Willard H. Bennett
Born Jun 13 1903 - Died Sep 28 1987
Radio Frequency Mass Spectrometer
Patent Number(s) 2,721,271
Willard Harrison Bennett pioneered the field of plasma physics and invented the radio frequency mass spectrometer. Bennett made scientific history in the 1930s pioneering studies in plasma physics - the study of gases ionized by high-voltage electricity. The radio frequency mass spectrometer was developed in 1950. Since it required no heavy magnet, it was the first launched into space to measure the masses of atoms.
These studies and later research have been used throughout the world in controlled thermonuclear fusion research. In the 1950s, Bennett's experimental tube called the Stormertron predicted and modeled the Van Allen radiation belts surrounding the earth six years before they were discovered by satellite. It also reproduced intricate impact patterns found on the earth's surface which explained many features of the polar aurora. Sputnik III carried the first R-F mass spectrometer into space. It was the only space instrument used by the Russians and credited to an American inventor in their own Russian-language publications.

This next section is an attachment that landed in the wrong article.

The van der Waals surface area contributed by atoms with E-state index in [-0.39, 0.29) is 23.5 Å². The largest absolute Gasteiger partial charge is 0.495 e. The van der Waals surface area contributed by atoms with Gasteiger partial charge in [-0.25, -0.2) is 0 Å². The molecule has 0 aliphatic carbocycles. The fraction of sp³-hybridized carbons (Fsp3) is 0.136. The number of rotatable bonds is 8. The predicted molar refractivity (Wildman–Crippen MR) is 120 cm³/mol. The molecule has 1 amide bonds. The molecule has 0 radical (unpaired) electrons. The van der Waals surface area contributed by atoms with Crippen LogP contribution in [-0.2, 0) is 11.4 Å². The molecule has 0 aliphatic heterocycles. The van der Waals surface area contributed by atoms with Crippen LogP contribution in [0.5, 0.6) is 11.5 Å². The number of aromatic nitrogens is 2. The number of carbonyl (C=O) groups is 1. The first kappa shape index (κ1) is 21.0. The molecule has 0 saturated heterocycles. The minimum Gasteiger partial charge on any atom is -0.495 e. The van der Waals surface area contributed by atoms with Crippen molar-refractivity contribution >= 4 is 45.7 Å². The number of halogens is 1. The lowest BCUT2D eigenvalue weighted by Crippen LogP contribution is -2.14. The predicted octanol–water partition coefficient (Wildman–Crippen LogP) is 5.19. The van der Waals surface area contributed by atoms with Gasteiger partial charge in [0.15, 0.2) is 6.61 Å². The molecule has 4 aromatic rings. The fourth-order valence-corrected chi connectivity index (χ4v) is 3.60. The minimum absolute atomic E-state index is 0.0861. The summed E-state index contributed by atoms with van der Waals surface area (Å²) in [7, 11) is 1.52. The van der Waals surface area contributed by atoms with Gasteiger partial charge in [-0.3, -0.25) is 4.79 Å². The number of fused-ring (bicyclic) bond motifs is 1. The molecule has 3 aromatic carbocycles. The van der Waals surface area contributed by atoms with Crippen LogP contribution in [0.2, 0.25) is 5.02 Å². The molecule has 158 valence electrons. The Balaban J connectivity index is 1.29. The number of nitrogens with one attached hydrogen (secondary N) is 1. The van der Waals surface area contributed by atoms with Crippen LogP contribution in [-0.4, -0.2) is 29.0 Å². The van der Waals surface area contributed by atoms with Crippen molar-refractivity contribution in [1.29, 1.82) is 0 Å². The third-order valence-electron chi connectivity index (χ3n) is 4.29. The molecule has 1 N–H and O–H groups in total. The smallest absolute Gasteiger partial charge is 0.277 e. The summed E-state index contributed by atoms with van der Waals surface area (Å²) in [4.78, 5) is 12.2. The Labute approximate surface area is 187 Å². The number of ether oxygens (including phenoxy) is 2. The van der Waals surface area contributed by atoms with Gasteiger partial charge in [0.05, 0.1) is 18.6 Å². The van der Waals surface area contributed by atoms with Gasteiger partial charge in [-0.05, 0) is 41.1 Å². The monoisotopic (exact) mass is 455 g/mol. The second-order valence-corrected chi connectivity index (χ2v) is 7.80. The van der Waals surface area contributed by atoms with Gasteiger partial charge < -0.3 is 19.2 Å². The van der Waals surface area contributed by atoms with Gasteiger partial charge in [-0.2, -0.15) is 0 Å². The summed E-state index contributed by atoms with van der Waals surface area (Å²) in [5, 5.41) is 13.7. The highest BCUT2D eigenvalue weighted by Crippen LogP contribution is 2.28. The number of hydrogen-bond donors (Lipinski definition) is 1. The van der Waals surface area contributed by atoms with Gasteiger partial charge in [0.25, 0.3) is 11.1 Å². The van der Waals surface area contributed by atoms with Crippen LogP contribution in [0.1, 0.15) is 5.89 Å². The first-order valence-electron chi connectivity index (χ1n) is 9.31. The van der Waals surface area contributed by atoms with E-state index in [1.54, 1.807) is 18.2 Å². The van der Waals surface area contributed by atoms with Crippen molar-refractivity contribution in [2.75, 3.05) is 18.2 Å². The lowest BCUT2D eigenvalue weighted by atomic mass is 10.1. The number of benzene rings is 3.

Born in Findlay, Ohio, Bennett attended Carnegie Institute of Technology from 1920-22 and Ohio State University; the University of Wisconsin, Sc.M. in physical chemistry, 1926; and the University of Michigan, Ph.D. in physics, 1928. Bennett was elected to a National Research Fellowship in Physics and in 1928 and 1929 studied at the California Institute of Technology. In 1930 he joined the Physics faculty at Ohio State. Following service in World War II, Bennett worked at the National Bureau of Standards, the University of Arkansas, and the U.S. Naval Research Laboratory. In 1961, he was appointed Burlington Professor of Physics at North Carolina State University (emeritus in 1976). Bennett held 67 patents.